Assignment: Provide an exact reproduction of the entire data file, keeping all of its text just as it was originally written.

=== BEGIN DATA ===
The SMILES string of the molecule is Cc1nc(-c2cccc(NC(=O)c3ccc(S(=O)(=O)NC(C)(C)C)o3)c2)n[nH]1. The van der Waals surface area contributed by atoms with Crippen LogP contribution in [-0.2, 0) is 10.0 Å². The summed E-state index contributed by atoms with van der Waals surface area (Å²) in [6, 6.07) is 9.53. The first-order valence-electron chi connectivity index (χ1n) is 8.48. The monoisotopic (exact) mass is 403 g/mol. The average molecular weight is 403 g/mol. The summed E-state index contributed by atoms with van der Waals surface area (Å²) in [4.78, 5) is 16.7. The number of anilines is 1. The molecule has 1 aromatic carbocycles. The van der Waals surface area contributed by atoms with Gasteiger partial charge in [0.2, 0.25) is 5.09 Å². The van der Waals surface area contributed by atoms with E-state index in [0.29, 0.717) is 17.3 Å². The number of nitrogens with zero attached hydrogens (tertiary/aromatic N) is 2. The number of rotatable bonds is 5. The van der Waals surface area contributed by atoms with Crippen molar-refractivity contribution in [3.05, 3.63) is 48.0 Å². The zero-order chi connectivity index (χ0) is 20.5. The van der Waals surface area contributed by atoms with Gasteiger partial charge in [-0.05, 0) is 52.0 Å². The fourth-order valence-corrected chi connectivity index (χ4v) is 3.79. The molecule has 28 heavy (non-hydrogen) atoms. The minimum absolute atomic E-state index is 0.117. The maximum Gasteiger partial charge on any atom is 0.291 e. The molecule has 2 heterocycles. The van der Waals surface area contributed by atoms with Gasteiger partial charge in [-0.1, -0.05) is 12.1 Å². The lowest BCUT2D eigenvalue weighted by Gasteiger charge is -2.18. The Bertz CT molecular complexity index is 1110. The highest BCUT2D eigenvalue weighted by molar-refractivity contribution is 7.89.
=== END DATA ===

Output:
The SMILES string of the molecule is Cc1nc(-c2cccc(NC(=O)c3ccc(S(=O)(=O)NC(C)(C)C)o3)c2)n[nH]1. The van der Waals surface area contributed by atoms with Crippen LogP contribution in [-0.2, 0) is 10.0 Å². The summed E-state index contributed by atoms with van der Waals surface area (Å²) in [6, 6.07) is 9.53. The first-order valence-electron chi connectivity index (χ1n) is 8.48. The monoisotopic (exact) mass is 403 g/mol. The average molecular weight is 403 g/mol. The summed E-state index contributed by atoms with van der Waals surface area (Å²) in [4.78, 5) is 16.7. The number of anilines is 1. The molecule has 1 aromatic carbocycles. The van der Waals surface area contributed by atoms with Gasteiger partial charge in [0.2, 0.25) is 5.09 Å². The van der Waals surface area contributed by atoms with E-state index in [0.29, 0.717) is 17.3 Å². The number of nitrogens with zero attached hydrogens (tertiary/aromatic N) is 2. The number of rotatable bonds is 5. The van der Waals surface area contributed by atoms with Crippen molar-refractivity contribution in [3.05, 3.63) is 48.0 Å². The zero-order chi connectivity index (χ0) is 20.5. The van der Waals surface area contributed by atoms with Gasteiger partial charge in [-0.05, 0) is 52.0 Å². The fourth-order valence-corrected chi connectivity index (χ4v) is 3.79. The molecule has 28 heavy (non-hydrogen) atoms. The minimum absolute atomic E-state index is 0.117. The maximum Gasteiger partial charge on any atom is 0.291 e. The molecule has 2 heterocycles. The van der Waals surface area contributed by atoms with Gasteiger partial charge in [-0.1, -0.05) is 12.1 Å². The lowest BCUT2D eigenvalue weighted by Gasteiger charge is -2.18. The Bertz CT molecular complexity index is 1110. The highest BCUT2D eigenvalue weighted by molar-refractivity contribution is 7.89.